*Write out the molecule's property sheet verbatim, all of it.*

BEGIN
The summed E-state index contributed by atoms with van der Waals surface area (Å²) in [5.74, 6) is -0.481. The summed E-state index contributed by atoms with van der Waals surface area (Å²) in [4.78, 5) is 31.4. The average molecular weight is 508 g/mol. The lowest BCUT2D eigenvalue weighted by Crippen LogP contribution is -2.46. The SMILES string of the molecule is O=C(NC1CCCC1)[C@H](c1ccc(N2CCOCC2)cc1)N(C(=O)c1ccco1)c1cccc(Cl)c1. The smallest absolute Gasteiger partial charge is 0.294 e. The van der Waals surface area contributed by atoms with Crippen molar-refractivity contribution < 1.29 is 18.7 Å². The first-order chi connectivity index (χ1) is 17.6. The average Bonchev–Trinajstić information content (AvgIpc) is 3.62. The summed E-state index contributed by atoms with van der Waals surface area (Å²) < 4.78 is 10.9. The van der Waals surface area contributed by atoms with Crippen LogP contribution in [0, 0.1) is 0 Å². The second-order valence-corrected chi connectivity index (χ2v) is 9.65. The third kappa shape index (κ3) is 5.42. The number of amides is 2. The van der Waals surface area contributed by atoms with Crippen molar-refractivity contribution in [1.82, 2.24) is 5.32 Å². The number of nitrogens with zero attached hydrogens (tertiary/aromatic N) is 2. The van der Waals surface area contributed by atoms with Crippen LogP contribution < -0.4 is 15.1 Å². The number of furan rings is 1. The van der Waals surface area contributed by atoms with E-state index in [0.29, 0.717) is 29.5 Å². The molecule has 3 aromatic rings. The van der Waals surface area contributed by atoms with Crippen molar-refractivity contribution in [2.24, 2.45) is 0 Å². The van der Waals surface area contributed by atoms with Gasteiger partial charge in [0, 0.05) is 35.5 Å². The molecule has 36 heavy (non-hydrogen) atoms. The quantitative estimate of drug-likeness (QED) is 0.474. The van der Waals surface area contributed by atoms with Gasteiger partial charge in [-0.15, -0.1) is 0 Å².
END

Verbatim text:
The summed E-state index contributed by atoms with van der Waals surface area (Å²) in [5.74, 6) is -0.481. The summed E-state index contributed by atoms with van der Waals surface area (Å²) in [4.78, 5) is 31.4. The average molecular weight is 508 g/mol. The lowest BCUT2D eigenvalue weighted by Crippen LogP contribution is -2.46. The SMILES string of the molecule is O=C(NC1CCCC1)[C@H](c1ccc(N2CCOCC2)cc1)N(C(=O)c1ccco1)c1cccc(Cl)c1. The smallest absolute Gasteiger partial charge is 0.294 e. The van der Waals surface area contributed by atoms with Crippen molar-refractivity contribution < 1.29 is 18.7 Å². The first-order chi connectivity index (χ1) is 17.6. The average Bonchev–Trinajstić information content (AvgIpc) is 3.62. The summed E-state index contributed by atoms with van der Waals surface area (Å²) < 4.78 is 10.9. The van der Waals surface area contributed by atoms with Crippen LogP contribution in [0, 0.1) is 0 Å². The second-order valence-corrected chi connectivity index (χ2v) is 9.65. The third kappa shape index (κ3) is 5.42. The number of amides is 2. The van der Waals surface area contributed by atoms with Crippen molar-refractivity contribution in [1.82, 2.24) is 5.32 Å². The number of nitrogens with zero attached hydrogens (tertiary/aromatic N) is 2. The van der Waals surface area contributed by atoms with Crippen LogP contribution < -0.4 is 15.1 Å². The number of furan rings is 1. The van der Waals surface area contributed by atoms with E-state index in [0.29, 0.717) is 29.5 Å². The molecule has 3 aromatic rings. The van der Waals surface area contributed by atoms with Crippen molar-refractivity contribution in [2.24, 2.45) is 0 Å². The van der Waals surface area contributed by atoms with Gasteiger partial charge in [0, 0.05) is 35.5 Å². The molecule has 36 heavy (non-hydrogen) atoms. The quantitative estimate of drug-likeness (QED) is 0.474. The van der Waals surface area contributed by atoms with Gasteiger partial charge in [-0.15, -0.1) is 0 Å².